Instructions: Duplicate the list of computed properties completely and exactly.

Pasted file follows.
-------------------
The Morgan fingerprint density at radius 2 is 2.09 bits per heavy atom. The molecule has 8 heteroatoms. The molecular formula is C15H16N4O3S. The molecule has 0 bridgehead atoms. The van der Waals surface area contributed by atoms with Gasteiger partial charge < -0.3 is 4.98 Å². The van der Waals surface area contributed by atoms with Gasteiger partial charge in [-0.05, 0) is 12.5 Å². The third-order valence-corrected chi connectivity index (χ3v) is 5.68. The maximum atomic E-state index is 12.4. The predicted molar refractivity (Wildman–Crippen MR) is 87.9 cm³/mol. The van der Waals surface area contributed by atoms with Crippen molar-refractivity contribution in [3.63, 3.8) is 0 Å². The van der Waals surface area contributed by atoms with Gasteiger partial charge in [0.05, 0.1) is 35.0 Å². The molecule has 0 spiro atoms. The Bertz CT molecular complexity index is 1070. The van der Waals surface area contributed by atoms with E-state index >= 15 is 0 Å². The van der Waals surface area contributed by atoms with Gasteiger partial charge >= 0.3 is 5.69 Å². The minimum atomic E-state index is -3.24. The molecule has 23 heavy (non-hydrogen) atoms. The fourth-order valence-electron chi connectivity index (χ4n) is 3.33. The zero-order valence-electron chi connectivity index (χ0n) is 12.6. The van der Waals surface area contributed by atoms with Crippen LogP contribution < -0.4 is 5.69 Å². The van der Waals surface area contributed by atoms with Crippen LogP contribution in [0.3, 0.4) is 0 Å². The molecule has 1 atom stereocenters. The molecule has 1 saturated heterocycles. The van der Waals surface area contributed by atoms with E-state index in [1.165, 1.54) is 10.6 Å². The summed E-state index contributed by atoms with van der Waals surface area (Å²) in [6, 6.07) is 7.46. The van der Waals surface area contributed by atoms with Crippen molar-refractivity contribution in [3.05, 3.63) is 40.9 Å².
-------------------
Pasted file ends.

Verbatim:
The Morgan fingerprint density at radius 2 is 2.09 bits per heavy atom. The molecule has 8 heteroatoms. The molecular formula is C15H16N4O3S. The molecule has 0 bridgehead atoms. The van der Waals surface area contributed by atoms with Gasteiger partial charge < -0.3 is 4.98 Å². The van der Waals surface area contributed by atoms with Gasteiger partial charge in [-0.05, 0) is 12.5 Å². The third-order valence-corrected chi connectivity index (χ3v) is 5.68. The maximum atomic E-state index is 12.4. The predicted molar refractivity (Wildman–Crippen MR) is 87.9 cm³/mol. The van der Waals surface area contributed by atoms with Crippen molar-refractivity contribution in [3.63, 3.8) is 0 Å². The van der Waals surface area contributed by atoms with Gasteiger partial charge in [0.05, 0.1) is 35.0 Å². The molecule has 0 spiro atoms. The Bertz CT molecular complexity index is 1070. The van der Waals surface area contributed by atoms with E-state index >= 15 is 0 Å². The van der Waals surface area contributed by atoms with Gasteiger partial charge >= 0.3 is 5.69 Å². The minimum atomic E-state index is -3.24. The molecule has 23 heavy (non-hydrogen) atoms. The fourth-order valence-electron chi connectivity index (χ4n) is 3.33. The zero-order valence-electron chi connectivity index (χ0n) is 12.6. The van der Waals surface area contributed by atoms with Crippen LogP contribution < -0.4 is 5.69 Å². The van der Waals surface area contributed by atoms with Crippen LogP contribution in [0.3, 0.4) is 0 Å². The molecule has 1 atom stereocenters. The molecule has 1 saturated heterocycles. The van der Waals surface area contributed by atoms with E-state index in [1.165, 1.54) is 10.6 Å². The summed E-state index contributed by atoms with van der Waals surface area (Å²) in [6, 6.07) is 7.46. The van der Waals surface area contributed by atoms with Crippen molar-refractivity contribution in [3.05, 3.63) is 40.9 Å².